Weather derivatives: The effects of weather catastrophies on economy

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GRIN Verlag, Oct 20, 2006 - Business & Economics - 70 pages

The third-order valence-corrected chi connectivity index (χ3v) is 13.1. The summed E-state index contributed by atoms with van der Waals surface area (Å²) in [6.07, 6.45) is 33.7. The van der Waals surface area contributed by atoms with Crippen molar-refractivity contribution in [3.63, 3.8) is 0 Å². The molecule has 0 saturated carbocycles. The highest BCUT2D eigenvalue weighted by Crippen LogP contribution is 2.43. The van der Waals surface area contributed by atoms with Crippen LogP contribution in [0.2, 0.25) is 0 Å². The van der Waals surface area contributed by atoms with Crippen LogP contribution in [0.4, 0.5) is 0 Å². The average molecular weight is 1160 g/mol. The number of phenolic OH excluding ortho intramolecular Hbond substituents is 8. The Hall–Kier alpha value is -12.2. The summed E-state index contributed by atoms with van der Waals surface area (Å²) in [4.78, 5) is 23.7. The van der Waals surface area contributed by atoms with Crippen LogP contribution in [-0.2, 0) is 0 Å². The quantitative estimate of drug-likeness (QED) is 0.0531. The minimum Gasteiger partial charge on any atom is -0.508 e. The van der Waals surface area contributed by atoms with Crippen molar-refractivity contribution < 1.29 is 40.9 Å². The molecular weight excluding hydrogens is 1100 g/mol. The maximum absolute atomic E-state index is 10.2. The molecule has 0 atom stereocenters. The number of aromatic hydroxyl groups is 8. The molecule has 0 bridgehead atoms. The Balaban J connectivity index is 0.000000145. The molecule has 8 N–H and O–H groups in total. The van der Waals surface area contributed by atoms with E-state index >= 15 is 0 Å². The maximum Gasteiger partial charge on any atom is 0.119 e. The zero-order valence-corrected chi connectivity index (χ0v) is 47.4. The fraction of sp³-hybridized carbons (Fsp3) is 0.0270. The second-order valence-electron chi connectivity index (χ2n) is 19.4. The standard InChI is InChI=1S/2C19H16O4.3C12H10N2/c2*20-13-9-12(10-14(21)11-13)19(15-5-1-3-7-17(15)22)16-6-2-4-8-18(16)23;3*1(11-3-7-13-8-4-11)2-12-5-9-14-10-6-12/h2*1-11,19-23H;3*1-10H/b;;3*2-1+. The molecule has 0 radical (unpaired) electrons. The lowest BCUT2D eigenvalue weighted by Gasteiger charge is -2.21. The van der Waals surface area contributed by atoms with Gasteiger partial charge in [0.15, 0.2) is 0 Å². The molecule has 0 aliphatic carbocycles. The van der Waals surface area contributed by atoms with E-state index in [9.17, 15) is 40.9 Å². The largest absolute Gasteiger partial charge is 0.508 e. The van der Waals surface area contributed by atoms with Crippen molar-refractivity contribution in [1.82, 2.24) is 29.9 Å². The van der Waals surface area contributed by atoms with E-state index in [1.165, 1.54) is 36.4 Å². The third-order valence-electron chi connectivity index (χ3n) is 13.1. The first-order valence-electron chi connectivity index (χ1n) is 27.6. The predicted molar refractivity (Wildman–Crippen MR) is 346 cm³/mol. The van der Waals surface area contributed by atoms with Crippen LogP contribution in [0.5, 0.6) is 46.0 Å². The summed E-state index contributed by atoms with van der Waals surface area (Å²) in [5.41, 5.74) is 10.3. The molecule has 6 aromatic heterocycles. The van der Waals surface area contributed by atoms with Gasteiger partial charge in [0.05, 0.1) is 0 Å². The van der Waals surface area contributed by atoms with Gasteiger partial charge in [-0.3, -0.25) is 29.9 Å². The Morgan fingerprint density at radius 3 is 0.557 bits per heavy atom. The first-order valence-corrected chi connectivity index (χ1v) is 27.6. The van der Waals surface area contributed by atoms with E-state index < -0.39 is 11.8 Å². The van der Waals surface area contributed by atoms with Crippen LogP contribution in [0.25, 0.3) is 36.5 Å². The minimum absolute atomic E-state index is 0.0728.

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Research Paper (undergraduate) from the year 2006 in the subject Business economics - Investment and Finance, grade: 1,7, University of Applied Sciences Essen, course: Case study in the core subject International Management - Risk Management , 78 entries in the bibliography, language: English, abstract: The ability to hedge price risks of industrial and consumer goods is well-developed an widely used, but, for many customers and companies, a variance in the unit volume being caused by a unexpected weather situation can be as detrimental to the bottom line as unit price variation. In the past, market participants were exposed defencelessly to this risk, because “weather has been anything but predictable...” There was bundle of incidents in the late 90’s which lead to the development of weather derivatives as a new, flexible instrument to mitigate risk resulting from weather: First, the changing world climate causes more often extreme weather situations such as El Nino. Weather catastrophes like the hurricanes Katrina and Rita in the USA, summer flood of 2002 and the desert summer of 2003 in Germany have been increasing the awareness of weather risks among the population and in the management of the companies. Unforeseen weather conditions may cause a decline in companies’ earnings. It is likely to imagine, that, for example, a cold and rainy summer will lead to a plummeting consumption of ice cream. In times of an upward tending importance of the shareholder value approach, a professional and effective risk management is inalienable. Insurance policies can cover catastrophic damages, but derivatives are an efficient tool to face financial risks resulting from the weather and to stabilize earnings. Secondly, the worldwide markets are changing. Formerly strictly regulated markets show an ongoing trend of deregulation and therefore a development from monopolies to wholesale markets. Facing a new, competitive situation, companies have to realize, that it does not last to hedge the unit price of their goods. In the mid 90’s, during the liberalization of the American energy market, managers recognized the volumetric risk as a critical parameter influencing companies revenues and expenses. Up to the development of the first weather derivatives, there had been no possibility to cover these risks.
 

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